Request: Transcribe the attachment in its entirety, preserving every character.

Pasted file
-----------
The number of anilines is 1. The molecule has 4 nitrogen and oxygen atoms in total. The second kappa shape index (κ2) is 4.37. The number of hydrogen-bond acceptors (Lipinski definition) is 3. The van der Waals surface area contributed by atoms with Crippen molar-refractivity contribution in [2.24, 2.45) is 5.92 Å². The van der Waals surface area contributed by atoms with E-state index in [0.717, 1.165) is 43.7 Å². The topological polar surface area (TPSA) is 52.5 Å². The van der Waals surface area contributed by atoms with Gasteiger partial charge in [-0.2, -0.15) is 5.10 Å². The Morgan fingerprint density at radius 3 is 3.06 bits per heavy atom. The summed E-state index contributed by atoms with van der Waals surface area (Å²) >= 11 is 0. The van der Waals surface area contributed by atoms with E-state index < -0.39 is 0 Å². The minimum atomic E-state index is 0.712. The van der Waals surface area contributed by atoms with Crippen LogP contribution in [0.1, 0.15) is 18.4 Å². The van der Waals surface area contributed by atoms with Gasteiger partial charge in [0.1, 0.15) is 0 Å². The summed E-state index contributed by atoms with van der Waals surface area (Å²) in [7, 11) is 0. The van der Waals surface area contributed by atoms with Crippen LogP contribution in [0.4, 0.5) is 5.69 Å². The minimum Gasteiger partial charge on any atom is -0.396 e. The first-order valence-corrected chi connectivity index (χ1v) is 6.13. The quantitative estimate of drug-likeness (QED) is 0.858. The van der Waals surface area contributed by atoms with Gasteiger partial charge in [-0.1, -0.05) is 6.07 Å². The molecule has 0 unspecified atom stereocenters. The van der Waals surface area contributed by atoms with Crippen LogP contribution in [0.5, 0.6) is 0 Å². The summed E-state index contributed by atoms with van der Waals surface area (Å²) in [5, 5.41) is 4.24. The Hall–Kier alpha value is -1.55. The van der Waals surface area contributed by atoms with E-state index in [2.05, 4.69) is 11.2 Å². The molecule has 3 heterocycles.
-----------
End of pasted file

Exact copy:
The number of anilines is 1. The molecule has 4 nitrogen and oxygen atoms in total. The second kappa shape index (κ2) is 4.37. The number of hydrogen-bond acceptors (Lipinski definition) is 3. The van der Waals surface area contributed by atoms with Crippen molar-refractivity contribution in [2.24, 2.45) is 5.92 Å². The van der Waals surface area contributed by atoms with E-state index in [0.717, 1.165) is 43.7 Å². The topological polar surface area (TPSA) is 52.5 Å². The van der Waals surface area contributed by atoms with Gasteiger partial charge in [-0.2, -0.15) is 5.10 Å². The Morgan fingerprint density at radius 3 is 3.06 bits per heavy atom. The summed E-state index contributed by atoms with van der Waals surface area (Å²) >= 11 is 0. The van der Waals surface area contributed by atoms with E-state index < -0.39 is 0 Å². The minimum atomic E-state index is 0.712. The van der Waals surface area contributed by atoms with Crippen LogP contribution in [0.1, 0.15) is 18.4 Å². The van der Waals surface area contributed by atoms with Gasteiger partial charge in [0.1, 0.15) is 0 Å². The summed E-state index contributed by atoms with van der Waals surface area (Å²) in [7, 11) is 0. The van der Waals surface area contributed by atoms with Crippen LogP contribution in [0.4, 0.5) is 5.69 Å². The minimum Gasteiger partial charge on any atom is -0.396 e. The first-order valence-corrected chi connectivity index (χ1v) is 6.13. The quantitative estimate of drug-likeness (QED) is 0.858. The van der Waals surface area contributed by atoms with Gasteiger partial charge in [-0.1, -0.05) is 6.07 Å². The molecule has 0 unspecified atom stereocenters. The van der Waals surface area contributed by atoms with Crippen LogP contribution in [0.5, 0.6) is 0 Å². The summed E-state index contributed by atoms with van der Waals surface area (Å²) in [5, 5.41) is 4.24. The Hall–Kier alpha value is -1.55. The van der Waals surface area contributed by atoms with E-state index in [2.05, 4.69) is 11.2 Å². The molecule has 3 heterocycles.